Mr. Magorium (Dustin Hoffman) is the 243 year-old proprietor of the strangest, most wonderful toy store in the world. His Wonder Emporium is a fantastical toy haven where everything, including the store itself, comes to life. Amidst this cavalcade of marvels, Mr. Magorium suddenly announces he will hand over the reigns of his magical store to his reluctant young manager, Molly Mahoney (Natalie Portman). As a youngster Molly was a gifted and acclaimed concert pianist. Now in her twenties she feels lost, struggling to compose the great symphony she was once expected to write, her self-confidence withering away. As a sceptical accountant named Henry (Jason Bateman) arrives to audit the store, the emporium throws a temper tantrum, losing its all its colour and sparkle, while the playful toys turn quiet and grey. Only Molly and Henry can revive the emporium, with the aid of a lonely, but resourceful little boy (Zach Mills).
A charming confection, right from its brightly coloured opening credits, Mr. Magorium’s Wonder Emporium arrives bursting at the seams with off-kilter ideas and could go on to become a children’s classic. Debut director Zach Helm (who wrote the similarly oddball, Stranger than Fiction (2006)) doesn’t always imbue the narrative with enough oomph, but his screenplay tackles surprisingly weighty themes including death, wasted lives, self-belief, and the twenty-something malaise. What at first seems to be the slightest of plots, proves to be a clever and original series of set-pieces adopting the structure of a child’s pop-up storybook. Refreshingly free of crassness and cynicism, it is a brave family film that actually believes in hope and innocence and features no villains whatsoever. It reminds one of Hayao Miyazaki’s masterly Kiki’s Delivery Service (1989), which tells a similar tale of a young woman’s rite of passage, discovering magic within herself. Children drawn to conflict/action-based movies might grow impatient and reach for their Transformers DVDs, but grown-ups and youngsters who persevere will find much to savour. Among its delights: a cameo from Kermit the Frog, a sock monkey that wants to be hugged, wild zebras and toy dinosaurs running amok, and Natalie Portman conducting a symphony of magic (and briefly transforming into a stop-motion puppet).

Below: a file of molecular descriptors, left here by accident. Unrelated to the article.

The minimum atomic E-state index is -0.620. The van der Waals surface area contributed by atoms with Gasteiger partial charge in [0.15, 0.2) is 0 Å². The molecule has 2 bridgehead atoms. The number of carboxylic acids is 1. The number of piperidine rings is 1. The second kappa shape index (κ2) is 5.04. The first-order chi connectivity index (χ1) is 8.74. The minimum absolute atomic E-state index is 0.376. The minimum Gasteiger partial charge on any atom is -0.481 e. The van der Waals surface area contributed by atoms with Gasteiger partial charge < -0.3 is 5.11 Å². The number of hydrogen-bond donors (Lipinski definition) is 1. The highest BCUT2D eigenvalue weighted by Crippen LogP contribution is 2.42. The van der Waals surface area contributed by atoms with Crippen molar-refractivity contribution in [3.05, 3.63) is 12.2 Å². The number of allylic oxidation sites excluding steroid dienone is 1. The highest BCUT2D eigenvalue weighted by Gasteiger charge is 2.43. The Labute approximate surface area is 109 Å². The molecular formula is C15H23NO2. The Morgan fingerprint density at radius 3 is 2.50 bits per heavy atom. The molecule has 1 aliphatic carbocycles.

The movie boasts sprightly performances from Dustin Hoffman, mimicking comic actor Ed Wynn, whom you may remember from Mary Poppins (1964), and the ever-adorable Natalie Portman, channelling a young Julie Andrews. Newcomer Zach Mills shows promise, although the film denies us a satisfactory pay-off to his long search for acceptance. Jason Bateman does very well with a stock kids’ movie character: the disbeliever. Yet refreshingly, Henry’s sceptical, conservative demeanour never reduce him to a bad guy. Bateman displays some agreeably Monty Pythonesque lunacy in a scene where he pretends to be a medieval peasant.
But this is Hoffman and Portman’s show, two actors who can do so much with a gesture or a glance, and they spark brilliantly off each other. There is a clear affection evident in their characters’ easygoing banter. Molly leading Magorium through his perfect, final day on this earth and the moment the old man bids farewell to his beloved toy store, are incredibly emotional scenes liable to leave you teary-eyed. Though uncertain direction leaves it lagging in pep, the movie overflows with fun, wonder and heart. An effects whizzed-up tribute to the children’s films of yesteryear, Mr. Magorium’s Wonder Emporium is a wonderful place to be.